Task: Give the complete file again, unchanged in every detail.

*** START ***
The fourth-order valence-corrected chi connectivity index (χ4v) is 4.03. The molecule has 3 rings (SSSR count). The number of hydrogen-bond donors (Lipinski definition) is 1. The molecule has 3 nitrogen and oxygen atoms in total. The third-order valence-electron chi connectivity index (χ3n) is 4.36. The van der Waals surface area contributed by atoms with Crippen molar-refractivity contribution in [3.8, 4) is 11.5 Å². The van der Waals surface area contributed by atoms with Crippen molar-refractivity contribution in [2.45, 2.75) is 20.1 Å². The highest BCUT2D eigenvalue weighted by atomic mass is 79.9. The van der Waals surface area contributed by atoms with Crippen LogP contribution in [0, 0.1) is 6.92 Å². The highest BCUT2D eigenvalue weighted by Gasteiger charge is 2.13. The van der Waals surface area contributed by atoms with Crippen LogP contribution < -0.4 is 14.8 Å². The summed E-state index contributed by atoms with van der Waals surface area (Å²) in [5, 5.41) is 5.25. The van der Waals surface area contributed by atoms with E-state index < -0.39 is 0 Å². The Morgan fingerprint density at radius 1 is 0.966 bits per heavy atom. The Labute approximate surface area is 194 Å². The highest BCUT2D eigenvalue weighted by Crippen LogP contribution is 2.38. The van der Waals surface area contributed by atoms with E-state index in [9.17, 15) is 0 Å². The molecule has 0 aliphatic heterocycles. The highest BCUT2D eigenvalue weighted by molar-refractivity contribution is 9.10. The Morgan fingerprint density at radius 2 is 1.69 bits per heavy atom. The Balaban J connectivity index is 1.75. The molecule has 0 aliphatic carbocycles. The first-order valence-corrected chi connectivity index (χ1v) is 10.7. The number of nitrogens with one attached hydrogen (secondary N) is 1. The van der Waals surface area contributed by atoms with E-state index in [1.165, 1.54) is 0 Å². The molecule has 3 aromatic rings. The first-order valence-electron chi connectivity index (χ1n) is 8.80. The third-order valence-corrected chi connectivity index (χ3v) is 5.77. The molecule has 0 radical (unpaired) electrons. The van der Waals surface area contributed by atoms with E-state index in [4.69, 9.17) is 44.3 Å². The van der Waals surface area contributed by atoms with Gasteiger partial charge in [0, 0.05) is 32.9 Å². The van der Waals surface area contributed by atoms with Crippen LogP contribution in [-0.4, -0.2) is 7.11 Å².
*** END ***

The fourth-order valence-corrected chi connectivity index (χ4v) is 4.03. The molecule has 3 rings (SSSR count). The number of hydrogen-bond donors (Lipinski definition) is 1. The molecule has 3 nitrogen and oxygen atoms in total. The third-order valence-electron chi connectivity index (χ3n) is 4.36. The van der Waals surface area contributed by atoms with Crippen molar-refractivity contribution in [3.8, 4) is 11.5 Å². The van der Waals surface area contributed by atoms with Crippen molar-refractivity contribution in [2.45, 2.75) is 20.1 Å². The highest BCUT2D eigenvalue weighted by atomic mass is 79.9. The van der Waals surface area contributed by atoms with Crippen LogP contribution in [0, 0.1) is 6.92 Å². The highest BCUT2D eigenvalue weighted by Gasteiger charge is 2.13. The van der Waals surface area contributed by atoms with Crippen LogP contribution < -0.4 is 14.8 Å². The summed E-state index contributed by atoms with van der Waals surface area (Å²) in [5, 5.41) is 5.25. The van der Waals surface area contributed by atoms with E-state index < -0.39 is 0 Å². The Morgan fingerprint density at radius 1 is 0.966 bits per heavy atom. The Labute approximate surface area is 194 Å². The highest BCUT2D eigenvalue weighted by Crippen LogP contribution is 2.38. The van der Waals surface area contributed by atoms with E-state index in [9.17, 15) is 0 Å². The molecule has 0 aliphatic heterocycles. The highest BCUT2D eigenvalue weighted by molar-refractivity contribution is 9.10. The Morgan fingerprint density at radius 2 is 1.69 bits per heavy atom. The Balaban J connectivity index is 1.75. The molecule has 0 aliphatic carbocycles. The first-order valence-corrected chi connectivity index (χ1v) is 10.7. The number of nitrogens with one attached hydrogen (secondary N) is 1. The van der Waals surface area contributed by atoms with E-state index in [1.165, 1.54) is 0 Å². The molecule has 3 aromatic rings. The first-order valence-electron chi connectivity index (χ1n) is 8.80. The third-order valence-corrected chi connectivity index (χ3v) is 5.77. The molecule has 0 radical (unpaired) electrons. The van der Waals surface area contributed by atoms with E-state index in [4.69, 9.17) is 44.3 Å². The van der Waals surface area contributed by atoms with Gasteiger partial charge in [0, 0.05) is 32.9 Å². The van der Waals surface area contributed by atoms with Crippen LogP contribution in [-0.4, -0.2) is 7.11 Å².